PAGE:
This study was conducted to determine whether local arterial pulsations are sufficient to cause cerebrospinal fluid (CSF) flowalong perivascular spaces (PVS)within the spinal cord.Atheoretical model of the perivascular space surrounding a "typical" small artery was analysed using computational fluid dynamics. Systolic pulsations were modelled as travelling waves on the arterial wall. The effects of wave geometry and variable pressure conditions on fluid flowwere investigated. Arterial pulsations induce fluid movement in the PVS in the direction of arterial wave travel. Perivascular flow continues even in the presence of adverse pressure gradients of a few kilopascals. Flow rates are greater with increasing pulse wave velocities and arterial deformation, as both an absolute amplitude and as a proportion of the PVS. The model suggests that arterial pulsations are sufficient to cause fluid flow in the perivascular space even against modest adverse pressure gradients. Local increases in flow in this perivascular pumping mechanism or reduction in outflow may be important in the etiology of syringomyelia.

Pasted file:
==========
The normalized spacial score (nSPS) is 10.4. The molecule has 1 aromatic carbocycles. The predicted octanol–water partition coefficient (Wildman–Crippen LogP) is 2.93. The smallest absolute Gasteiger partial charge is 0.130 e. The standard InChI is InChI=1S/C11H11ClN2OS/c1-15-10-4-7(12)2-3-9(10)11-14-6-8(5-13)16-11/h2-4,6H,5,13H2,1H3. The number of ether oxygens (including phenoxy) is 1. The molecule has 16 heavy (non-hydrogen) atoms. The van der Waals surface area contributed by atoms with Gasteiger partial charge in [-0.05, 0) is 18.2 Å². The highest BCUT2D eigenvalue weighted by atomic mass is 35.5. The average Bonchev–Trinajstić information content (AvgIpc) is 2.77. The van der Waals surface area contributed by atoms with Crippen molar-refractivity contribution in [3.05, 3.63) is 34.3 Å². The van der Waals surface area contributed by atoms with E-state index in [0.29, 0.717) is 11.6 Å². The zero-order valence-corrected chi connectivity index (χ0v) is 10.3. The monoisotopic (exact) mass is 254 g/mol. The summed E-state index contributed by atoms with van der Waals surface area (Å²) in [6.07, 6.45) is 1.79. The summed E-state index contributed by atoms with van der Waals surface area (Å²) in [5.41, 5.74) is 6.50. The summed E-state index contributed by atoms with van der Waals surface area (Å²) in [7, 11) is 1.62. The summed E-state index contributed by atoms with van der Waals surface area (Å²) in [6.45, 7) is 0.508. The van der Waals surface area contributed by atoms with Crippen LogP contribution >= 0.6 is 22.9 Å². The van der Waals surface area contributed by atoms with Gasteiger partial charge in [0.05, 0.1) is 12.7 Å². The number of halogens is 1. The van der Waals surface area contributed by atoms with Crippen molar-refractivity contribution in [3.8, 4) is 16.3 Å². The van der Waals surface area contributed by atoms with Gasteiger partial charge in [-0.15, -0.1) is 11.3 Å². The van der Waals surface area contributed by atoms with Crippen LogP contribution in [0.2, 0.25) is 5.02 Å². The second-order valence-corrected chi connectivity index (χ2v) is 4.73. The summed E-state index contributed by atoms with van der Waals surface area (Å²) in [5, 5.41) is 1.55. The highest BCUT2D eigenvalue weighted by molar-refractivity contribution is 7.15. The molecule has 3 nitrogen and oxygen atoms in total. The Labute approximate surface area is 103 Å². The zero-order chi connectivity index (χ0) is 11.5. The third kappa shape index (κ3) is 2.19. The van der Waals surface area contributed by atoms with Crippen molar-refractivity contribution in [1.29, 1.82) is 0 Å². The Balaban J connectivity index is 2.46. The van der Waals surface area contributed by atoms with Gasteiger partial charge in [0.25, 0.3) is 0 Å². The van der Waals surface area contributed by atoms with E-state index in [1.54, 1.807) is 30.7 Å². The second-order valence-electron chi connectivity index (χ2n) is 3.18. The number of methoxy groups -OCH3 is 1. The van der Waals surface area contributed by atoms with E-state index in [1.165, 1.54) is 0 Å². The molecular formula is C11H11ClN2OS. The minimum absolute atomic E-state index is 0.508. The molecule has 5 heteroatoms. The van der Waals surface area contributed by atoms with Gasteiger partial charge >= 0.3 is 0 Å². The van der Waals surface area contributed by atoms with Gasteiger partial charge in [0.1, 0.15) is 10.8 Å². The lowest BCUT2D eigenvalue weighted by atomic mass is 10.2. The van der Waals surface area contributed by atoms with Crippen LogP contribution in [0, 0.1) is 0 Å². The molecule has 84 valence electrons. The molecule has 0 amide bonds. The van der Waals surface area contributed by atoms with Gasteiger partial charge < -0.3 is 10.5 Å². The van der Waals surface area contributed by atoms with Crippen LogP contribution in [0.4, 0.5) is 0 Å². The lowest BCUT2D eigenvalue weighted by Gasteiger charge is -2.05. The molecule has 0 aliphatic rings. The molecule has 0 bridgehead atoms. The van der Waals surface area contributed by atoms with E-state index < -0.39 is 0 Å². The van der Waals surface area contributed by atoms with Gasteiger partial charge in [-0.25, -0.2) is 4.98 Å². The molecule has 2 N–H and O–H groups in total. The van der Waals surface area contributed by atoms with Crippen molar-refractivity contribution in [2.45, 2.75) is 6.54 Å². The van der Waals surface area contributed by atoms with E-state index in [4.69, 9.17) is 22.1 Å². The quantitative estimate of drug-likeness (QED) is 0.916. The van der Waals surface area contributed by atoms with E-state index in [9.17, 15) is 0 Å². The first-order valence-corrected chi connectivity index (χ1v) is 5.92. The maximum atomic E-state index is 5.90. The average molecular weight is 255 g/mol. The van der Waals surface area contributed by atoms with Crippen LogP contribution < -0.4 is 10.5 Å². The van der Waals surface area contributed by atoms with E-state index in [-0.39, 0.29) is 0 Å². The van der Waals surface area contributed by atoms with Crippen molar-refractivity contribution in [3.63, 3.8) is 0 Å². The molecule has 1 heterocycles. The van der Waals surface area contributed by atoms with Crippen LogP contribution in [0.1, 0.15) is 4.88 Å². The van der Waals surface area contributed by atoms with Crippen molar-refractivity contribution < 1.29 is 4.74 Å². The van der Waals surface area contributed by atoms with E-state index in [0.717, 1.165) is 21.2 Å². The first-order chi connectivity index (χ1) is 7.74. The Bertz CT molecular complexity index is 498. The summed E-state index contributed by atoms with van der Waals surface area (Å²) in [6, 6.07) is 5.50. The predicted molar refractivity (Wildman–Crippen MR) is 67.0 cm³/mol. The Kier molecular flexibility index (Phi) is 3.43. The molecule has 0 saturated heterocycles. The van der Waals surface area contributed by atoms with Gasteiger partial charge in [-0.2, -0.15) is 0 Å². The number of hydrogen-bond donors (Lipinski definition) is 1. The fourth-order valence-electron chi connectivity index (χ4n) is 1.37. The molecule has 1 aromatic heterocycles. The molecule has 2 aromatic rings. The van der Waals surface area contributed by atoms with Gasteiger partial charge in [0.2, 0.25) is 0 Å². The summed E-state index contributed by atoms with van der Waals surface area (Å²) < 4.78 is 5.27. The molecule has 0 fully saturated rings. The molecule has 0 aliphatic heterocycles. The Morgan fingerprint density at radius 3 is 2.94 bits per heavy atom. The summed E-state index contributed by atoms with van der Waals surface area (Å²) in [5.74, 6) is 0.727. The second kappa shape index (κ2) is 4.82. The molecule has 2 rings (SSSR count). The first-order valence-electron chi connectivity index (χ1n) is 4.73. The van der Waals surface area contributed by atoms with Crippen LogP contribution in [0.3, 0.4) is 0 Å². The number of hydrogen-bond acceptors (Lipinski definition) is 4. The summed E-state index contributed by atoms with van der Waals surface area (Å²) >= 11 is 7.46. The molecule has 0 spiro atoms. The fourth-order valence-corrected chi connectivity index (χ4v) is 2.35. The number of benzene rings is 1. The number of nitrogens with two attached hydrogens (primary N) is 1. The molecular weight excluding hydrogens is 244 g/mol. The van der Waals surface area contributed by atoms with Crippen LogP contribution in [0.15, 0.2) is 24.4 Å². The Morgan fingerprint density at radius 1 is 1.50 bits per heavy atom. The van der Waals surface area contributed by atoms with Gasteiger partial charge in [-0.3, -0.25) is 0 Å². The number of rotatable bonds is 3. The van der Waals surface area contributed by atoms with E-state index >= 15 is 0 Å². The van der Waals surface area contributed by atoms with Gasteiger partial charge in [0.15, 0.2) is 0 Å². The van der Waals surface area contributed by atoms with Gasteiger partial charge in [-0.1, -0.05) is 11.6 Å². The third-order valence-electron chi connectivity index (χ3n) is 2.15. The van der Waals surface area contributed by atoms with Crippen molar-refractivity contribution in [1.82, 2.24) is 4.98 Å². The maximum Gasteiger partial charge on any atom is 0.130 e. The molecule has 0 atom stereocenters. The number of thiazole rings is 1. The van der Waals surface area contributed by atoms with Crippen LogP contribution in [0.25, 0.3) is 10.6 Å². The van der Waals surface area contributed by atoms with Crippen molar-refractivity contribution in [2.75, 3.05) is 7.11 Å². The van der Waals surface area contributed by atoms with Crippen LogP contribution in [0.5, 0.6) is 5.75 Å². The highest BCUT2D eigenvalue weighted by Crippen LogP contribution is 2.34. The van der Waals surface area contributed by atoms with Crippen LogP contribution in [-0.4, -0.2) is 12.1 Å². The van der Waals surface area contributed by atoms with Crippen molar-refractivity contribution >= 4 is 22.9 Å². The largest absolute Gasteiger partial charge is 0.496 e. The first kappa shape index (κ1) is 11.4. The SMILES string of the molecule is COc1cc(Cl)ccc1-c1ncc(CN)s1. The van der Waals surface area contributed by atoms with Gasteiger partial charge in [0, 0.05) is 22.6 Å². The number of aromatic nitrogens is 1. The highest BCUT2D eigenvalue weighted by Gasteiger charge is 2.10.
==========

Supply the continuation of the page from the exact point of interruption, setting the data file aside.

|Number of pages||7|
|Journal||Computer Methods in Biomechanics and Biomedical Engineering|
|Publication status||Published - 2003|